Kadam, [(2003) 2 SCC 91] laid down the law on interpretation and application of
Section 71 of the Act in the following terms:
"11. Section 71 of the Evidence Act is in the nature of a safeguard to
the mandatory provisions of Section 68 of the Evidence Act, to meet a situation
where it is not possible to prove the execution of the will by calling the
attesting witnesses, though alive. This section provides that if an attesting
witness denies or does not recollect the execution of the will, its execution
may be proved by other evidence. Aid of Section 71 can be taken only when the
attesting witnesses, who have been called, deny or fail to recollect the
execution of the document to prove it by other evidence. Section 71 has no
application to a case where one attesting witness, who alone had been summoned,
has failed to prove the execution of the will and other attesting witnesses
though are available to prove the execution of the same, for reasons best
known, have not been summoned before the court. It is clear from the language
of Section 71 that if an attesting witness denies or does not recollect
execution of the document, its execution may be proved by other evidence.
However, in a case where an attesting witness examined fails to prove the due
execution of will as required under clause ( c ) of Section 63 of the Succession
Act, it cannot be said that the will is proved as per Section 68 of the
Evidence Act. It cannot be said that if one attesting witness denies or does
not recollect the execution of the document, the execution of will can be
proved by other evidence dispensing with the evidence of other attesting
witnesses though available to be examined to prove the execution of the will"
29. Another vital aspect of the matter cannot also be ignored. Respondent
No.1 in his evidence accepted that he had obtained the registered Will from the
office of the Sub-Registrar upon presenting 'the ticket' on 30.1.1982. After
receipt of the Will, he had shown it to Sarajumani Dasi. He did not say how the
Will was lost, particularly when he had not only shown the original Will to the
testatrix but also had consulted a lawyer in relation thereto. No information
was lodged about the missing of the document before any authority. Even
approximate point of time the Will was lost, was not stated. In his
cross-examination, he stated: "I cannot say where and how the original
will was lost."
30. Loss of the original Will was, thus, not satisfactorily proved.
31. A document upon which a title is based is required to be proved by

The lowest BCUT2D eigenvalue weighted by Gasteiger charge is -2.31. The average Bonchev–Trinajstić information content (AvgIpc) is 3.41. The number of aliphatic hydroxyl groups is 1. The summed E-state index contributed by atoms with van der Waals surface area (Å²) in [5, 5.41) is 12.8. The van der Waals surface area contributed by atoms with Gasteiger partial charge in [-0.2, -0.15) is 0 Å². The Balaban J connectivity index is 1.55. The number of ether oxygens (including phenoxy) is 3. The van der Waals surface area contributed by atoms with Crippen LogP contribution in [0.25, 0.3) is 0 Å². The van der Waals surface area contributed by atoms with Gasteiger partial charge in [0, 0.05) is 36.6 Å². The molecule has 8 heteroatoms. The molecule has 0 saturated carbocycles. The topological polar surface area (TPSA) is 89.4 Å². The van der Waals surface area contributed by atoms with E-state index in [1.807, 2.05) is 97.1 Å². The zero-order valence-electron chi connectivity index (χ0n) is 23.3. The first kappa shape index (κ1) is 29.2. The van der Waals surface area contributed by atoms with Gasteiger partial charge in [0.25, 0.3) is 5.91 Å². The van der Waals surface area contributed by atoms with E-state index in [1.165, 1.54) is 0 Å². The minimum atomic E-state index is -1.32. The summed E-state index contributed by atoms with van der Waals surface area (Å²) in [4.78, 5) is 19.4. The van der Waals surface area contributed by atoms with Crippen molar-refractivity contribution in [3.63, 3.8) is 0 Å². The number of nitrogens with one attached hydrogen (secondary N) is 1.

primary evidence, and secondary evidence may be given under Section 65(c) of
the Evidence Act. The said clause of Section 65 provides as under:
"When the original has been destroyed or lost, or when the party
offering evidence of its contents cannot, for any other reason not arising from
his own default or neglect, produce it in reasonable time."
Loss of the original, therefore, was required to be proved.
32. In a case of this nature, it was obligatory on the part of the first
respondent to establish the loss of the original Will, beyond all reasonable
doubt. His testimony in that behalf remained uncorroborated.
33. Furthermore, secondary evidence, inter alia, could be led by production
of a certified copy given in terms of the provisions of the Indian Registration
Act. In support of the proof of the Will, purported Xerox copy and a certified
copy thereof have been produced. In the Xerox copy, an endorsement has been
made by an advocate that the executant was his client and it was written by his
clerk in his office on his dictation, whereas in the certified copy there is no
such endorsement of the advocate.
34. A question has also been raised as to whether a certificate by
Sub-Registrar at the time of registration proves attestation. A Sub-Registrar
in the matter of registration of a document acts under the provisions of the
Registration Act, 1908 (1908 Act). Section 52 of the 1908 Act prescribes the
duty of Registering Officer when document is presented in terms thereof. The
signature of every person presenting a document for registration is required to
be endorsed on every such document at the time of presentation. Section 58
prescribes the particulars to be endorsed on documents admitted to
registration, such as :
"(a) Signature of the person admitting the execution of the document;
(b) Any money or delivery of goods made in presence of Registering Officer
in reference to the execution of the document shall be endorsed by the
Registering Officer in the document presented for Registration.
Therefore this is the only duty cast on the Registering authority to endorse
on the will, i.e. to endorse only the admission or execution by the person who
presented the document for registration. The compliance of this provision leads
to the legal presumption that the document was registered and nothing else.."
35. If an authority in performance of a statutory duty signs a document, he
does not become an attesting witness within the meaning of Section 3 of the
Transfer of Property Act and Section 63 of the Succession Act. The term
"to `attest' is to bear witness to a fact. The essential conditions of
valid attestation are (i) two or more witnesses have seen the executant sign
the instrument (ii) each of them has signed the instrument in presence of the
36. "Animus attestandi" is a necessary ingredient for proving the
attestation. If a person puts his signature in a document only in discharge of